• No more book launches in lovely but pokey independent bookshops.
  • No more cheap white wine.
  • No more self-serving speeches by the publisher.
  • No more shushing in order to hear the author’s speech or reading.
  • No more air kisses and mwah mwah.
  • No more trying to persuade staffers to mingle.
  • No more sucking up to journalists in the hope of a one-line mention in a diary column.
  • No more bundling up the unsold books to return to the warehouse.
  • The post-COVID-19 launch parties will be digital. Many more people can and will attend. The wine and refreshments will be top-notch. The author can be heard and seen. The event can be recorded and shared universally.
‘Creatively Pushing Water Uphill’

So at least 10 things will never be the same again, but among those that will not change:

  • More books will be published. Sales will be hard to get but there will be bestsellers.
  • Authors will jump from publisher to publisher for greener fields.
  • Editors will change publishers for more money and more autonomy.
  • New marketing wheezes will be developed.

The publishing world will continue and thrive, as it always has, by creatively pushing water uphill.

Join us monthly for Richard Charkin’s latest column. More coverage of his work from Publishing Perspectives is here. More from us on the coronavirus COVID-19 pandemic and its impact on international book publishing is here and at the CORONAVIRUS tab at the top of each page of our site.

About the Author

Richard Charkin

Richard Charkin is a former President of the IPA and the UK PA and for 11 years was Executive Director of Bloomsbury Publishing Plc. He has held many senior posts at major publishing houses, including Macmillan, Oxford University Press, Current Science Group, and Reed Elsevier. He is President of The Book Society, President of John Wisden, the world’s leading cricket publisher, Vice-Chair of Bloomsbury China’s Beijing joint venture with China Youth Press, and a member of the International Advisory Board of the Frankfurt Book Fair. He is a non-executive Director of Liverpool University Press and Institute of Physic Publishing as well as founding his own business, Mensch Publishing.He lectures on the publishing courses at London College of Communications, City University, and University College London. Richard has an MA in Natural Sciences from Trinity College, Cambridge; was a Supernumerary Fellow of Green College, Oxford; attended the Advanced Management Program at Harvard Business School; and is a Visiting Professor at the University of the Arts London.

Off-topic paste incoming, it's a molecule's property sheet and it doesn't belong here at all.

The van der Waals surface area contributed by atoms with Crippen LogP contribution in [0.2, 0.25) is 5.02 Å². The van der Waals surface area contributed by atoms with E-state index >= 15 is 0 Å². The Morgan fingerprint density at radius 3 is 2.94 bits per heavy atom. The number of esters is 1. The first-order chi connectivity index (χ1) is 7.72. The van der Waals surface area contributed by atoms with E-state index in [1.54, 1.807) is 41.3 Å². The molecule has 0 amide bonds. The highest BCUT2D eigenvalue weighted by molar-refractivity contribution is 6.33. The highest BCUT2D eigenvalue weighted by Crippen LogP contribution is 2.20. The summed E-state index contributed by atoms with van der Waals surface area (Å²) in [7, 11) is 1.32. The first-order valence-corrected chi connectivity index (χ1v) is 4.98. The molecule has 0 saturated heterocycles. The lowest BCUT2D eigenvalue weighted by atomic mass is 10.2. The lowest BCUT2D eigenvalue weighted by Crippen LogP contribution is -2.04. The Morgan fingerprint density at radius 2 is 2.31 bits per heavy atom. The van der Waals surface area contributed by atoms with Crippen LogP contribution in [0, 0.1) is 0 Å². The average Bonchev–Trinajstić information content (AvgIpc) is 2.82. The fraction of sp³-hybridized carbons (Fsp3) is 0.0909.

1. I agree with almost all of this, Richard. But may I challenge you on the point about acquisitions meetings etc? In particular “input from as few people as necessary resulting in quicker and more focused decisions” and “Farewell to those meetings with the cast of Ben Hur. Those gatherings’ only purpose was to have a meeting and be seen to be there.”

    Doubtless those bloated meetings are inefficient, but my sense has always been that junior staff want to be there to know what’s going on and maybe one day have a say in it. There might be presentism among the seniors but the juniors are trying to get in-amongst it. Which can of course be annoying … but they have to learn the ropes somehow, no?